In 1981, petitioner competed in his first race. During 1985 and 1986, he raced 1 night per week (of the 3 nights available) at the Columbus Motor Speedway, where prizes ranged from $50 to $450. On those nights when he did not win any races, he was awarded $20 in "tow money" just for showing up. He also raced a few times at the Shady Bowl and Winchester raceways, where prizes ranged from $300 to $3,000, but did not win any races at either of these tracks. Petitioner also tried to qualify for the "big" races (where prizes ranged up to $10,000), but was unsuccessful in his attempts.

Because petitioner raced weekly in 1985 and 1986, his car suffered a good deal of fatigue and consequential damage in those years. As a result, he later purchased sturdier and more durable equipment.

Owners of race cars generally solicit sponsors to help finance their activity. These sponsors cover (at least partially) the costs of operating the race car in exchange for having their product advertised at the races. Between 1981 and 1986, petitioner solicited sponsors by personally visiting small business establishments. He did not secure a sponsor either prior to or during the years in issue.

Petitioner did not keep any formal records of his racing activity. He had only one bank account in which he deposited receipts from all sources, including his wages, and from which he paid most of the expenses. Petitioner never attempted to project future expenses or profitability of his automobile racing activity.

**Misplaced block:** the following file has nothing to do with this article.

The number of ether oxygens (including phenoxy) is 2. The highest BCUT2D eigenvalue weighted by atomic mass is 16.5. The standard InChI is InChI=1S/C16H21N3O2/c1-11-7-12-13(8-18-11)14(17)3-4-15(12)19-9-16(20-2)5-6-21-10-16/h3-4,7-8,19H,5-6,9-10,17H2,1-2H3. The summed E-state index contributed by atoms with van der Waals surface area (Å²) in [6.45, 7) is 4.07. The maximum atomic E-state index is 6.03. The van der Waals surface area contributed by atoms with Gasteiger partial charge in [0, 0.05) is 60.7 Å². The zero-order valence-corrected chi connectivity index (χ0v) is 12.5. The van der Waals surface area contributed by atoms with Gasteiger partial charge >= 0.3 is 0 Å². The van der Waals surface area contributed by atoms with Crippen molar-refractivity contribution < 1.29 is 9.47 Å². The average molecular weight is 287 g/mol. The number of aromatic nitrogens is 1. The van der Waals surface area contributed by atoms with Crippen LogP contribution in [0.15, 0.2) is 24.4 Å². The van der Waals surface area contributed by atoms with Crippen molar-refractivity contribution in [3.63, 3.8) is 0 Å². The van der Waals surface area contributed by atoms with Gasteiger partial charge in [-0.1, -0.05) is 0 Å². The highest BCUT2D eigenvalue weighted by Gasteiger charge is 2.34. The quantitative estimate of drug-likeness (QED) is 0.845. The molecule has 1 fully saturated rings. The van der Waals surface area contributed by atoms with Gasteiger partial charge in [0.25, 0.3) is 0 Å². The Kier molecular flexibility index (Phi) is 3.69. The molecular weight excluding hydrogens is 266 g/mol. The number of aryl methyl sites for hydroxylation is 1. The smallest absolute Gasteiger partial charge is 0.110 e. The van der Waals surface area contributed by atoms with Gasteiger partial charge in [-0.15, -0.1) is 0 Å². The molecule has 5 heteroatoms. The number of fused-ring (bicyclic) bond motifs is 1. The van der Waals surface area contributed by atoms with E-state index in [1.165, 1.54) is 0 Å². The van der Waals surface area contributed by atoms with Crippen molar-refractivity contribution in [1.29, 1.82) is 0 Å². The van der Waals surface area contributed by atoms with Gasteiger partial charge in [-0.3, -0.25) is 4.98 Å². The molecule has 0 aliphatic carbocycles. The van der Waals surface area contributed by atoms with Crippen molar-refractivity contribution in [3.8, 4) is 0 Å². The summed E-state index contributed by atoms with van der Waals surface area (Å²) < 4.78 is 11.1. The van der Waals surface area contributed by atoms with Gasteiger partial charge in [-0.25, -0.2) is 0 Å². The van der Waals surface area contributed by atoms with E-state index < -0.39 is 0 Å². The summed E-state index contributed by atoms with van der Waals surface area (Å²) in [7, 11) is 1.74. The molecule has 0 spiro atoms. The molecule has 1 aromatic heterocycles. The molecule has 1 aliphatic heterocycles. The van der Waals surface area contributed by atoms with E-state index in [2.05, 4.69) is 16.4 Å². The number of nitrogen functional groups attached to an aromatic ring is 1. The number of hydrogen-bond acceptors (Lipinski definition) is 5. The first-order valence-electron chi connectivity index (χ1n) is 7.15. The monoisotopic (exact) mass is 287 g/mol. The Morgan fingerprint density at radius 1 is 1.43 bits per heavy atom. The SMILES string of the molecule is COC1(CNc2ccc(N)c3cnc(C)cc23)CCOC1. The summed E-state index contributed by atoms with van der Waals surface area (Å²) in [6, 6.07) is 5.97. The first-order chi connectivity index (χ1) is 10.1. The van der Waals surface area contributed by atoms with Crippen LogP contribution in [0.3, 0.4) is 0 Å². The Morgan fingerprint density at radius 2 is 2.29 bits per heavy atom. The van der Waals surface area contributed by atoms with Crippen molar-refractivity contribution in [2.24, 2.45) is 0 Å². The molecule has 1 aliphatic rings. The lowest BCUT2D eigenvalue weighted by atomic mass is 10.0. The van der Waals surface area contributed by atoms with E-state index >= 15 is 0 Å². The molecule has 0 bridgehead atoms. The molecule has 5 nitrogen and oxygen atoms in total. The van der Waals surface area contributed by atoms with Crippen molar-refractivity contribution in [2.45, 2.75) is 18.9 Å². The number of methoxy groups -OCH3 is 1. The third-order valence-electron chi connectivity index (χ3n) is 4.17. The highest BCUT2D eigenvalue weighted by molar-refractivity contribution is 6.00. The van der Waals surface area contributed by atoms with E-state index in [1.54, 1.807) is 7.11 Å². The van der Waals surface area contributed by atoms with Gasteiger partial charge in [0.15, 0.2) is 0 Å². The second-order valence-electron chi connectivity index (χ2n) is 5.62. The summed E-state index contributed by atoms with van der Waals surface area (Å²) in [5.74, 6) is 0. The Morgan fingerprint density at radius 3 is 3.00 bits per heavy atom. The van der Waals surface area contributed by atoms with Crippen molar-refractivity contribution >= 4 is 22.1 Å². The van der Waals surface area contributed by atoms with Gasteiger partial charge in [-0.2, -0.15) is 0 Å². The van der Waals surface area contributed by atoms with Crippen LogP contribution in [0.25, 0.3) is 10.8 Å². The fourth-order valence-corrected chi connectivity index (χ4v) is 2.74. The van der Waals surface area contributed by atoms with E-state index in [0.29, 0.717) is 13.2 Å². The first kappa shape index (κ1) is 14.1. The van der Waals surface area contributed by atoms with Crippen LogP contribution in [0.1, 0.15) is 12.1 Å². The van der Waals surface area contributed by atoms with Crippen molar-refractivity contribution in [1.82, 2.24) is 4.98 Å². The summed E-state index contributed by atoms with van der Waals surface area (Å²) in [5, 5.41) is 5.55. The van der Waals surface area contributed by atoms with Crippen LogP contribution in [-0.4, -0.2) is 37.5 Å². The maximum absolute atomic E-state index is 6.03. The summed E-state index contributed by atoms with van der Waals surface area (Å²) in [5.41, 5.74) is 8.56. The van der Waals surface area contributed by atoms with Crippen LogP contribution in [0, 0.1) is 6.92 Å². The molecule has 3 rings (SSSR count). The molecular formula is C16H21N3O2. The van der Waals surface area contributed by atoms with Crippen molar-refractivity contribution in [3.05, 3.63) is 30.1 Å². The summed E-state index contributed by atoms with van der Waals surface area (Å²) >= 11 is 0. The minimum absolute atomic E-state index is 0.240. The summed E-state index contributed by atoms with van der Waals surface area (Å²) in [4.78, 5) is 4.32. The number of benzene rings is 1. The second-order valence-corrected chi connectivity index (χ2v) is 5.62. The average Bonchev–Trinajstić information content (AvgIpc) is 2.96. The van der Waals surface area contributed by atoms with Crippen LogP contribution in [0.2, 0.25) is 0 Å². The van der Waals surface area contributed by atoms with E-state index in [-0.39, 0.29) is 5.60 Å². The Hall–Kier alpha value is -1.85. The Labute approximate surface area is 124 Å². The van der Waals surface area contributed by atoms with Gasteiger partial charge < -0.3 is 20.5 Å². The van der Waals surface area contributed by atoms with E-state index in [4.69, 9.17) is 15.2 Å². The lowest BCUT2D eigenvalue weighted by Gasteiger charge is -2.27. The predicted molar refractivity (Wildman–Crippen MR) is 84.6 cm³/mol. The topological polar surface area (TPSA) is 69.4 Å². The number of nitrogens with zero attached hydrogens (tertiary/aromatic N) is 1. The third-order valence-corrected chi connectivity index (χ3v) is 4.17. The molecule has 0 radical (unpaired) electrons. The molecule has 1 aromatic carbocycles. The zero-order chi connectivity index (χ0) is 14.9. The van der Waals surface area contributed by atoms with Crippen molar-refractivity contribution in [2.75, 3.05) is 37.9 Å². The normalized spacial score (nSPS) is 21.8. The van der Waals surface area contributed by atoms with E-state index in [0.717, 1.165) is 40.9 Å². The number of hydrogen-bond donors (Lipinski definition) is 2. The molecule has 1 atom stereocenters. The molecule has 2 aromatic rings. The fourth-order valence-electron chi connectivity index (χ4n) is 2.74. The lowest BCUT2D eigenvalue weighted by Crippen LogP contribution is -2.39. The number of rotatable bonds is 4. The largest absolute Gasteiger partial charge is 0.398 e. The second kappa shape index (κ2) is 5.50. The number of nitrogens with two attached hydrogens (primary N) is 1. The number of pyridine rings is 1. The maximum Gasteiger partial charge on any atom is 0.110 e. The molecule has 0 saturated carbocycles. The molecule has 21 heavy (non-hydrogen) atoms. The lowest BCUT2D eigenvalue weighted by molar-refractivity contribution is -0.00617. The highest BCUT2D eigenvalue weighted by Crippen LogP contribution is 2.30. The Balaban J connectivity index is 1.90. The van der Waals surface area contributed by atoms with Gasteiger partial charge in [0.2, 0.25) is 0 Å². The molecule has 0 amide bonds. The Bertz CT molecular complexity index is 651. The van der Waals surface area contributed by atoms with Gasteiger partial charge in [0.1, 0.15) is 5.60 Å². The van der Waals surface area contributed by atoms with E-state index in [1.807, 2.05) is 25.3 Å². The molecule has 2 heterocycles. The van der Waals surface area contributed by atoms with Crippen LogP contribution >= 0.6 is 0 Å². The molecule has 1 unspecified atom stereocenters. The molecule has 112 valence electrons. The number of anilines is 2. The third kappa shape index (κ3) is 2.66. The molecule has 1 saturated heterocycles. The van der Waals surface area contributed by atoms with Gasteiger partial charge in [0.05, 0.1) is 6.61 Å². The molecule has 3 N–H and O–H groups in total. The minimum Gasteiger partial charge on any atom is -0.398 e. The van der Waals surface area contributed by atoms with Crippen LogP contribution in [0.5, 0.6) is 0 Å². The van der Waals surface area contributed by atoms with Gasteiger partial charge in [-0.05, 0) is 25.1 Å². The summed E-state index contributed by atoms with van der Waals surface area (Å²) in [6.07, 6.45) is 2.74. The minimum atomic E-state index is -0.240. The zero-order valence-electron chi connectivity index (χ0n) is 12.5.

On their Federal income tax returns, petitioners reported income and claimed deductions and net losses from automobile racing in the following amounts:

In the notice of deficiency, respondent disallowed the $12,353 and $13,498 of deductions petitioner claimed for 1985 and 1986 on the grounds that he did not substantiate the expenditures and did not engage in automobile racing activity for profit. At trial, the parties agreed that petitioner incurred the following expenses in connection with automobile racing:

Consequently, if we should find that petitioner raced for profit, all of the expenses listed above are properly deductible on his Schedule C; if not, petitioner is only entitled to Schedule C deductions to the extent of his gross income from racing, specifically $1,165 in 1985 and $3,125 in 1986. 2


2 The parties have agreed that petitioner is entitled to deduct his auto racing expenses to the extent of his gross income therefrom on Schedule C.